As for an L.A.-based tailor, I recommend mine -- Bill Cairo Custom Tailor in San Marino.

post #15 of 16
Thread Starter 

Hyt123 - I'm okay with the fashion forward look because I mix it up.  I have some classic pieces, and a few more fashion forward pieces.  I also tend toward simple ensembles - If I have an aggressive fashion forward piece on, the rest of my outfit tends toward complementary but conservative contrasts.  Also I have multiple jackets (not as many as in the past due to an unfortunate incident with an angry ex-girlfriend and a pair of scissors, but I'm trying to consider this as a "rebuilding" opportunity) so a few can be "fun" pieces.

 

Thanks for the help guys.  Hyt123 - I live very near there and if I'd seen your post earlier I would've tried your guy.  Instead I dropped the suit off with Harold at Novex in Beverly Hills.  I tried "Charles the Tailor" but called him and he said he couldn't see me til Monday, and I'm leaving town tomorrow for a couple weeks.

 

In any case, $278 later, Harold is going to:

 

  1. Shorten the jacket sleeves a bit
  2. Go in for surgery and narrow the shoulders of the jacket 1/4 inch on each side
  3. Take in the sides of the jacket
  4. Do something he showed me to the back of the jacket to eliminate the shelf-ass effect.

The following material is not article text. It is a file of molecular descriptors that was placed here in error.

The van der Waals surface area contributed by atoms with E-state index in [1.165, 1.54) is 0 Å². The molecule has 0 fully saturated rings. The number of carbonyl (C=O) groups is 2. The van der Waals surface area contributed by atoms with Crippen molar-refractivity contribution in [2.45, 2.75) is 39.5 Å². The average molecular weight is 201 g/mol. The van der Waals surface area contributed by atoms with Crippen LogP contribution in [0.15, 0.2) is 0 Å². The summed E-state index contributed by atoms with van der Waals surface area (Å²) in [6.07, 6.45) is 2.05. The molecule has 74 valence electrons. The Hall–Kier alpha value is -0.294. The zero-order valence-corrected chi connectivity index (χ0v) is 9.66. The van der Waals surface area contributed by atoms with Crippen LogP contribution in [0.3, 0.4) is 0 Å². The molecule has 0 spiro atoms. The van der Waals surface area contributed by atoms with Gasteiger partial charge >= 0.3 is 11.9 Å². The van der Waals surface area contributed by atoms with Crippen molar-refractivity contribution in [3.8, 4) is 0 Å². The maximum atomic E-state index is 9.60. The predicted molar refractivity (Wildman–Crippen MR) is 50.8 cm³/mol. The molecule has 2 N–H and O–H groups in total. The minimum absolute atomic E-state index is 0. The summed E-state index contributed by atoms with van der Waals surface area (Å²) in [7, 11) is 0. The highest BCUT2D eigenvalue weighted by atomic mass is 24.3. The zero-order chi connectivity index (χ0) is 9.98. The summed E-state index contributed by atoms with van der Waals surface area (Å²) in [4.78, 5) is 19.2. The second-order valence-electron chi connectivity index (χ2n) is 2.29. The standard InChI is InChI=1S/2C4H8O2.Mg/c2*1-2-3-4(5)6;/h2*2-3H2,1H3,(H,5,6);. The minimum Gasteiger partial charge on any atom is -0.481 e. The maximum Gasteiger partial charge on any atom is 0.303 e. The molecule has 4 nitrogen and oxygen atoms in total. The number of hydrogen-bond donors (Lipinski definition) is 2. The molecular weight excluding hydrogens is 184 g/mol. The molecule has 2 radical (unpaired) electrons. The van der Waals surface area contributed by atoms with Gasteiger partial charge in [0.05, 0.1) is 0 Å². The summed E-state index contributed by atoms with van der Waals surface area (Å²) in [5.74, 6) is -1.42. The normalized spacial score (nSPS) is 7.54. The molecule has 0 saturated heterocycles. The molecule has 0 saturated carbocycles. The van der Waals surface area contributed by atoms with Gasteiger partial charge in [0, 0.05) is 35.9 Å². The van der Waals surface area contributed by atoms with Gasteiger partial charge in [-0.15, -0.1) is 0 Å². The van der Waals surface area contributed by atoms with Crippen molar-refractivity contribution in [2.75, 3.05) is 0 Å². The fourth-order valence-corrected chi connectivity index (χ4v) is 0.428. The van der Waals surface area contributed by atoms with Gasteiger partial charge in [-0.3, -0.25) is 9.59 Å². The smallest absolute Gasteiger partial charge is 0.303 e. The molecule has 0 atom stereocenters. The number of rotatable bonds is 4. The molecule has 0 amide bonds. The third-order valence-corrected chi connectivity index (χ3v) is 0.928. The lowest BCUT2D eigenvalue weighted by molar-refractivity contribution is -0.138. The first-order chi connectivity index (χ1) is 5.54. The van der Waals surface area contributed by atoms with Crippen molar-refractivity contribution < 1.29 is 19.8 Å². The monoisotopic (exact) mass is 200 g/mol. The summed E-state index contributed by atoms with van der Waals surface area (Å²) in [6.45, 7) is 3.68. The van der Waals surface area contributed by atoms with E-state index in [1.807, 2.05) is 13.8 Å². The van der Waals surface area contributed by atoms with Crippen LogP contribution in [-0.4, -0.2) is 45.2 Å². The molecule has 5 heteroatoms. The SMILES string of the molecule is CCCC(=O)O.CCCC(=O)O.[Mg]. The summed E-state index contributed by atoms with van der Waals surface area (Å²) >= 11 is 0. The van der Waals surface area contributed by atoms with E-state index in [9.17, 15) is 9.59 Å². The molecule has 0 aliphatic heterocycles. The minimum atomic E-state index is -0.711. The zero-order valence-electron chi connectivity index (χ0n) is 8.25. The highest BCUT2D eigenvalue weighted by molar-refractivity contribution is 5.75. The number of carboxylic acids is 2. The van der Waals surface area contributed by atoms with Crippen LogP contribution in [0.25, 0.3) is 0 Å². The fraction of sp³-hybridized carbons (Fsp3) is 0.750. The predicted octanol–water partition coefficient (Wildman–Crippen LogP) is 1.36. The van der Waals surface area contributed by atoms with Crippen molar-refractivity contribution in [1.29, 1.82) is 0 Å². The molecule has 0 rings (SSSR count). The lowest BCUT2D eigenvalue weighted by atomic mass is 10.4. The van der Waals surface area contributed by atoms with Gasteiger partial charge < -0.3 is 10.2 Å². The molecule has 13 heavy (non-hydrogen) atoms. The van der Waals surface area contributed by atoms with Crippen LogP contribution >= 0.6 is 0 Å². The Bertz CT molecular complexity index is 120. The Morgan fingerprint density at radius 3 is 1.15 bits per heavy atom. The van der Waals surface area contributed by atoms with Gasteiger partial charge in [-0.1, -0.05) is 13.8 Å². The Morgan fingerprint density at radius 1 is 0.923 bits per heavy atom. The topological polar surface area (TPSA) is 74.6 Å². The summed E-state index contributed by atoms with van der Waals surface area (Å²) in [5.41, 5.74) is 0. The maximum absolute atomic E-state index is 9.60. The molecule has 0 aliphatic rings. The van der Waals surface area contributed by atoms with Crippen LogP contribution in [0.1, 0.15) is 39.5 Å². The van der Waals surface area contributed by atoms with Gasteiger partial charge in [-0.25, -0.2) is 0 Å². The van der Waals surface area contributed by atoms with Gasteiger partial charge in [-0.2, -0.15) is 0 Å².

5. Fiddle around with something in the seat or crotch of the pants to try to eliminate an effect I didn't take a picture of which makes me look - in the words of my girlfriend - like I'm wearing a maxipad.

 

It seems like a lot of cash to me, but every "pinning" he demonstrated made the jacket look noticeably better, until when he was done it looked like it was painted on my body (at least compared to the mess it was when I walked in) - in a good way.  I figure there are 8 separate modifications in that bill - l sleeve, r sleeve, l side, r side, l shoulder, r shoulder, jacket back, pants crotch.

 

This works out to $34.75 per individual modification.  A lot perhaps, but he has expensive rent in the heart of Beverly Hills, has been working since 1961 and has a reputation that he knows what he's doing.

 

Hopefully I didn't get ripped off too badly.

 

It did occur to me that with almost $300 in tailoring and maybe $400 in sale proceeds I could just take the $700 and get something MTM, but at this point it's an education and I'm intellectually very curious to see how much good tailoring can really change the fit of a jacket.  This is a first for me.